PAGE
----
U.S. District Court Judge John Kane in March declined a request to block the enforcement of Article 28 writing that the“record is inadequate to support plaintiffs’ contention that they are entitled to the extraordinary and disfavored relief they seek.”
Appealing to the 10th Circuit Court of Appeals, the group of plaintiffs represented by conservative organizations Advance Colorado and Institute for Free Speech, say the lower court incorrectly denied their motion for a preliminary injunction.
Colorado’s caps on individual campaign contributions were created in 2002 when voters passed an initiative meant to address large contributions to candidates that can create potential corruption or the appearance of corruption. Article 28 caps individual election cycle contributions at $1,250 for governor, secretary of state, state treasurer and attorney general candidates. Candidates for the state Senate, House of Representatives, the board of education, the University of Colorado regent and district attorney are capped at $400 individual contributions. Every four years, the caps are adjusted for inflation.
Article 28 also creates Colorado’s voluntary campaign spending limit option that allows candidates who abide by certain spending limits to count their own personal contributions as political party contributions subject to aggregate limits.
The plaintiffs are urging the 10th Circuit Court of Appeals to find that Article 28’s places candidates in a position to either limit their political speech with the voluntary spending limits or give opponents a leg up in fundraising. They argue Article 28 violates First Amendment protections of speech and doesn’t actually advance the goal of preventing corruption or the appearance of corruption.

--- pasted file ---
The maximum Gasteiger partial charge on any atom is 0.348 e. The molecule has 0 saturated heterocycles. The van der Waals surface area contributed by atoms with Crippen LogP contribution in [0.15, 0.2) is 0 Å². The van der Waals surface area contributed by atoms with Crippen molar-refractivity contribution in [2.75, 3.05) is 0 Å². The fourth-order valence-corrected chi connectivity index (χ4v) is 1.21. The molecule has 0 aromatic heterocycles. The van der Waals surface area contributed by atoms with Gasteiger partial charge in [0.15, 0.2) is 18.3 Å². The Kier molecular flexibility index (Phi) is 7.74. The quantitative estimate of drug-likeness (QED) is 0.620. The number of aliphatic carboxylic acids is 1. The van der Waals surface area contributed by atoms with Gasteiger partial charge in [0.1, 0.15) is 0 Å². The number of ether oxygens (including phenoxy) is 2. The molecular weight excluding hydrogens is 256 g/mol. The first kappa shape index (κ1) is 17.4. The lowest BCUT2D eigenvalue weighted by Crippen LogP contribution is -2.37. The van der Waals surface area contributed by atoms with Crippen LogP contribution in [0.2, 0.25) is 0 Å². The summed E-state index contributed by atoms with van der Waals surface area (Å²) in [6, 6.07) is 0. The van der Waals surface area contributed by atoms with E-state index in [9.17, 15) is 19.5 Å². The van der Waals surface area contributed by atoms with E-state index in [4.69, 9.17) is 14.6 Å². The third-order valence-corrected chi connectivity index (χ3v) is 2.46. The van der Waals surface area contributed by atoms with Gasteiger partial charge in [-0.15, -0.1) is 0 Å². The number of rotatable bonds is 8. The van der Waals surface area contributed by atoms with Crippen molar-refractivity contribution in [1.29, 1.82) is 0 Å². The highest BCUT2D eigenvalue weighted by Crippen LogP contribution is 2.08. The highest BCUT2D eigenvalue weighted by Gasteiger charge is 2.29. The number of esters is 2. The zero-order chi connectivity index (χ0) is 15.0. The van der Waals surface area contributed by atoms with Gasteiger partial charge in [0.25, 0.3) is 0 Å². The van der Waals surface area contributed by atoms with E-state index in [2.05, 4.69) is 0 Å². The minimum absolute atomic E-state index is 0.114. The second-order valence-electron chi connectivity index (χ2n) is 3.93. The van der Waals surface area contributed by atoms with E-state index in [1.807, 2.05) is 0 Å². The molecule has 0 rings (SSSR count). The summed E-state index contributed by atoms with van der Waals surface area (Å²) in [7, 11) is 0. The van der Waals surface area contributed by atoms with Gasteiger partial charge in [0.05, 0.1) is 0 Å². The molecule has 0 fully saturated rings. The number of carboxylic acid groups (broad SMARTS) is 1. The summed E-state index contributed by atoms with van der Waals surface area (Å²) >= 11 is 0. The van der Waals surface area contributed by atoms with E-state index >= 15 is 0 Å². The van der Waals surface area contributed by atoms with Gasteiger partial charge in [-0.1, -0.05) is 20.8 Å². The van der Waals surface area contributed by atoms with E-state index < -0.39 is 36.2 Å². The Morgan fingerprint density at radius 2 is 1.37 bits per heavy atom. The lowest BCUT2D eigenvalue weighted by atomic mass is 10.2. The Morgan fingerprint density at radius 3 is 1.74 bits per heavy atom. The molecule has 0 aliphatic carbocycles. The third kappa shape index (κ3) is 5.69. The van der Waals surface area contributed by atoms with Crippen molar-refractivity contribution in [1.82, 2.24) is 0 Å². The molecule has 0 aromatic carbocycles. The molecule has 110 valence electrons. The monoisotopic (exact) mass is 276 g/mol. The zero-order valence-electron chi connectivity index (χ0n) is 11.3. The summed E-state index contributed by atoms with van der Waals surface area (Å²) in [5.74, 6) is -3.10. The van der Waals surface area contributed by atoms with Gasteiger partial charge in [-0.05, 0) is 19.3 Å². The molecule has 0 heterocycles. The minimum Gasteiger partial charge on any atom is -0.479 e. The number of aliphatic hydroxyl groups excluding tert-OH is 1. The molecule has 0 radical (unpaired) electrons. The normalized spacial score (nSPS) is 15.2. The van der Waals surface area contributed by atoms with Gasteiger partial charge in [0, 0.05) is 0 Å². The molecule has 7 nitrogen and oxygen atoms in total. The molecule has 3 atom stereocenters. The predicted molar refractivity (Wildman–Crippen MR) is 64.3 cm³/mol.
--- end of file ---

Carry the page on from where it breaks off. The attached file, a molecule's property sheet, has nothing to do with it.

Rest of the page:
The case is Lopez v. Griswold, 22-1082.
COVID Immunity, Prisoner Injuries
Also on the docket for the 10th Circuit this week are some interesting appeals from U.S. military members who claim having contracted COVID-19 should satisfy vaccination requirements and an appeal from a Colorado inmate who said he was injured by guards.
On Nov. 17, Bacharach, Eid and Rossman will hear an appeal from two military members who tried to bring a class action lawsuit for service members subject to COVID-19 vaccine requirements.
The case’s plaintiffs Dan Robert, enrolled in the U.S. Army, and Hollie Mulvihill, enrolled in the U.S. Marine Corps, asked a Colorado District Court for a permanent and temporary injunction against the vaccination for themselves and those in similar positions and said their acquired immunity from having already caught the virus is “at least as effective” as the vaccine. They also asked the court to find the requirement violates multiple laws, including the 14th Amendment and the Administrative Procedure Act.
U.S. District Court Judge Raymond Moore didn’t agree and dismissed the lawsuit in January, finding that claims that Robert and Mulvihill would be subject to discipline if they didn’t receive the vaccine were based on speculation. Moore found the claims were non-justiciable, and the group didn’t establish a likelihood of success on the merits.
Now on appeal to the 10th Circuit, Robert and Mulvihill argue the lower court erred by not “reaching the substantive merits of the alleged violations of the law,” departed from precedent of courts in similar cases and failed to consider the constitutional matters raised.
The case is Robert v. Austin, 22-1032.
Also on Nov. 17, a 10th Circuit panel with Judges Tymkovich, Stephanie Seymour and Gregory Phillips will hear an appeal from Jabari Johnson, an inmate at the Limon Correctional Facility of the Colorado Department of Corrections, who says a district court used the wrong standard to interpret the Prison Litigation Reform Act.
Johnson alleges he was physically assaulted by officers who applied pressure to his injured foot and jaw while he was in handcuffs. Johnson said the incident on May 3, 2018, was extremely painful and caused him to suffer major depression and anxiety. Johnson brought an Eighth Amendment lawsuit against the two officers involved in the incident, Joaquin Reyna and Brett Corbin, and requested $750,000 in damages.
Johnson’s lawsuit was dismissed by U.S. District Court Judge Philip Brimmer who found, among other things, that Johnson’s alleged injuries didn’t rise to the PLRA’s physical injury standards.
On appeal, represented by the social justice organization Roderick & Solange MacArthur Justice Center, Johnson argues the district court used a standard that departed from PLRA’s intent and text and, if it used the right standard, that his claim should be allowed to proceed since his injuries were more than de minimis.
The case is Johnson v. Reyna, 21-1371.